Belly Dance Costumes
Belly dance costumes are beautifully intricate. Have you ever taken the time to fully absorb all the details, especially those found within the tribal fusion style?
A couple of years ago, I became completely obsessed with these magnificent costumes. Therefore, believing these garments should be celebrated as art forms in their own right.
Let me now share with you how belly dance costumes inspired the look of my Autumn Goddess Dolls.
My other passion of hoop dance first introduced me to tribal fusion. This is a more alternative style of belly dance costumes, when compared to the more traditional Egyptian or ‘Cabaret’ style. In turn, tribal fusion led me to discover the earlier belly dancers from the Vaudeville era. Popular in the early twentieth century, Vaudeville was a form of entertainment in America. A range of quirky acts that included mysterious and exotic belly dancers.
Like that of the Egyptian dancers, tribal fusion borrowed costume ideas from the earlier vaudeville performers. However, the tribal fusion style has a much darker, earthier colour palette. Using heavier, more textured fabrics and embellishment.
Tribal Style and the Beauty of Layers
Key stylistic details include layering jewels such as cowrie shells and beads. These lie upon a mixture of drapes of fabric. Sometimes, large billowing harem pants are layered with skirts, which in turn are adorned with chains or beads. The fabrics often have an ethnic feel.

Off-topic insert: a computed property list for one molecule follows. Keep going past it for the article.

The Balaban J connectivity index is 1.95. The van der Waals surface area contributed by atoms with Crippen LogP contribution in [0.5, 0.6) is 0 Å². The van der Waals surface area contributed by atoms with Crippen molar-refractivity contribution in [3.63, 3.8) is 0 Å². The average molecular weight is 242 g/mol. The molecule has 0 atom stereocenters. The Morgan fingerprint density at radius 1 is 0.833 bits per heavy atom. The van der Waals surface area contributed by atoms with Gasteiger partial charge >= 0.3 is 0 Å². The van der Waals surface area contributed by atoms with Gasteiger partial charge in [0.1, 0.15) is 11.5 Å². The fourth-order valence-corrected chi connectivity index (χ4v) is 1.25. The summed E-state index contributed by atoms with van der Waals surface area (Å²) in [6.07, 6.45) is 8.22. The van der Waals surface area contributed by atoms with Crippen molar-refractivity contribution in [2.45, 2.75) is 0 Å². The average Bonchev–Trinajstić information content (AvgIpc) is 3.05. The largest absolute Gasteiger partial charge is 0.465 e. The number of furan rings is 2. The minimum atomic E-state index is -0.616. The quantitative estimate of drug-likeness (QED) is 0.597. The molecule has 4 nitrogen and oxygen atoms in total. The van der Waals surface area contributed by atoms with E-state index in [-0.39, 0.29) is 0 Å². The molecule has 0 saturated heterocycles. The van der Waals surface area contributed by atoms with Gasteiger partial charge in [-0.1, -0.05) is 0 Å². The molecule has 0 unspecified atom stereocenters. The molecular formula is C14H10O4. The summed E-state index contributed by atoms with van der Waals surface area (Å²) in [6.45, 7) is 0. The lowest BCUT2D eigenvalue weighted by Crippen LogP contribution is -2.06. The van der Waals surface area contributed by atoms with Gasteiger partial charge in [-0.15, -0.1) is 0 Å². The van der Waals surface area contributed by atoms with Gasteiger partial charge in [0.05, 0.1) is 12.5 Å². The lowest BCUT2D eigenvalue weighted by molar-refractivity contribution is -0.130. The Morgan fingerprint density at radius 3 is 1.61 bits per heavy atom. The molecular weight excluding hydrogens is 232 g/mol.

As a textile artist, I am deeply drawn to the rich tapestry of textures and colours that have been selected to create each unique belly dance costume. Most of all, how individual outfits are successfully woven together. I tried to replicate this when creating my Autumn dolls by combining layered pieces, embellished with beads and buttons.
Adorned by Antlers
Many dancers , like Zoe Jakes, now include even more extravagant accessories. Antlers or large organic forms from dried plant structures are used to create visually exciting headdresses. Zoe Jake’s use of antlers really influenced the design of my first Autumn Goddess Doll.
The inclusion of antlers helped to bridge the gap between my obsession with belly dance costumes with my passion for the natural world. And as a result, I had finally tapped into a something more ethereal.
The Lineage of Story Telling
I had been searching for a more whimsical solution. Further more, I realised that this blend of fabrics and ornamentation indicates a sense of history. Due to the fact that generations of women passed down the art of story telling through their dance movements and costumes. For the reason that sensual movement combined with carefully selected fabrics and embellishments pay homage to the lineage of cultures that have contributed to the evolution of this dance form. This music video by Kai Altair demonstrates this perfectly.
With this in mind, my plan for future goddess dolls will hopefully go a little bit deeper. I would like my fabric and decorative choices to tell the story of the doll created. Similarly to that of handmade heirloom or memory dolls. I like the idea that I can connect the story of supernatural, spiritual beings with the long-held tradition of folk dancing.
If you are interested in learning more about creating your own tribal fusion look then I recommend this book ‘The Shining Cloth‘.